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    Re: Lunars - Finding Bermuda in 1807
    From: Ken Muldrew
    Date: 2007 May 14, 10:16 -0600

    On 12 May 2007 at 21:32, NavList@HistoricalAtlas.net wrote:
    > "As the night approached, the sky became beautifully clear, and shortly
    > after sunset I got my sextant to work. Before the twilight was ended, and
    > the horizon too faint to admit of the altitudes being taken with accuracy,
    > I had observed four or five sets of lunars.
    What do you suppose he means by "four or five sets of lunars"? The almanac
    would only have 2 stars for a given date. I don't suppose he would
    calculate the distances to other stars without mentioning the fact. Would
    a "set" consist of an altitude, a lunar distance, and the other altitude
    in succession (possibly with only a single observation of each)?
    Frank also mentioned, in reply to George, that he agreed that the
    altitudes for the later lunars would not have been calculated without
    noting the fact. This brings up the curious difference between those who
    navigated on land, and those who navigated at sea during this period,
    despite their training (and their textbooks) being essentially the same.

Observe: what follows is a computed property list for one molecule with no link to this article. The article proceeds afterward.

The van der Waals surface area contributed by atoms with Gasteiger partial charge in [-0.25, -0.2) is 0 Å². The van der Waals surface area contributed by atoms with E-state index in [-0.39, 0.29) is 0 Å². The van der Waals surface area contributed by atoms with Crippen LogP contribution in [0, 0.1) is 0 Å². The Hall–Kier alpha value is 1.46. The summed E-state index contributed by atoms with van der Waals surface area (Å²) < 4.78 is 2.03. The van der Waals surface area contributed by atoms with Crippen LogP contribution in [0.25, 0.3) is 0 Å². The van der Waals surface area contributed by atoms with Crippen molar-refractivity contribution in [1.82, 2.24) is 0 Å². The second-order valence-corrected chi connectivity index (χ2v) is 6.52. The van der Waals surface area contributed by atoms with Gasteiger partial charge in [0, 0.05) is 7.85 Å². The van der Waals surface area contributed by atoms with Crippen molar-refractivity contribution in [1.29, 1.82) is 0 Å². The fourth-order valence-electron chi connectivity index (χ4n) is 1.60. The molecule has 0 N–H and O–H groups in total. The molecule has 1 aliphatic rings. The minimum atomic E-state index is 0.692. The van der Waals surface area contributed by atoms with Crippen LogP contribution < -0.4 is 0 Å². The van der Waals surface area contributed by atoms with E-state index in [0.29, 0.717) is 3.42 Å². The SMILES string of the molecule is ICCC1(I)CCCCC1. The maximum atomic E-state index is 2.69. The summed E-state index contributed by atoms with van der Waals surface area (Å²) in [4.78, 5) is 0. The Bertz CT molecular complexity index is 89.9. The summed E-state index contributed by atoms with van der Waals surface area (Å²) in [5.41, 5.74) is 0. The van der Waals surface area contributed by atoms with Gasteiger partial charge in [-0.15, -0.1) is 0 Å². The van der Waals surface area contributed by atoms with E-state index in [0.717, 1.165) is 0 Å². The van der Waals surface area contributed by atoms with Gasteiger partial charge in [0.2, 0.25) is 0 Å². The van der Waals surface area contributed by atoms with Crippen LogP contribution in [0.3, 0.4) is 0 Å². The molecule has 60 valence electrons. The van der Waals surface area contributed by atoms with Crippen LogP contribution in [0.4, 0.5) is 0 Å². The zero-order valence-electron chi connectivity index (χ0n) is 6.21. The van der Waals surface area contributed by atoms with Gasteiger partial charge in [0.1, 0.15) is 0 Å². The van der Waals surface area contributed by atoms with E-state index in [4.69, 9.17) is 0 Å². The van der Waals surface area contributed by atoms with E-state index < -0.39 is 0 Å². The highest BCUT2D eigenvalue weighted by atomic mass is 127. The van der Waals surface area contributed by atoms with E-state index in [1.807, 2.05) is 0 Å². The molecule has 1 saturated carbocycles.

The land navigators always calculated their altitudes. Even when taking
    lunars using the sun, where the time sight is from a solar altitude, they
    calculate the sun's altitude at the moment of the lunar. They take a time
    sight with every lunar, so there is no question of there being any
    difficulty associated with measuring the altitudes. They often take
    meridian altitudes of stars for latitude, so they seem comfortable enough
    sitting about in the middle of the night looking into their artificial
    horizon. The fur trade navigators were always far enough North to allow
    altitudes with an ordinary sextant. It is something of a mystery.
    If Alex is reading this, I wonder if he can comment on Wale's practice
    during Cook's voyage. Did he measure altitudes for lunars at sea and
    calculate them for lunars on land? Wales was Philip Turnor's instructor
    (or at least Master at the mathematical school where Turnor was taught),
    and Turnor (and his students David Thompson and Peter Fidler) was
    dedicated to calculating altitudes for land-based lunars.
    Ken Muldrew.
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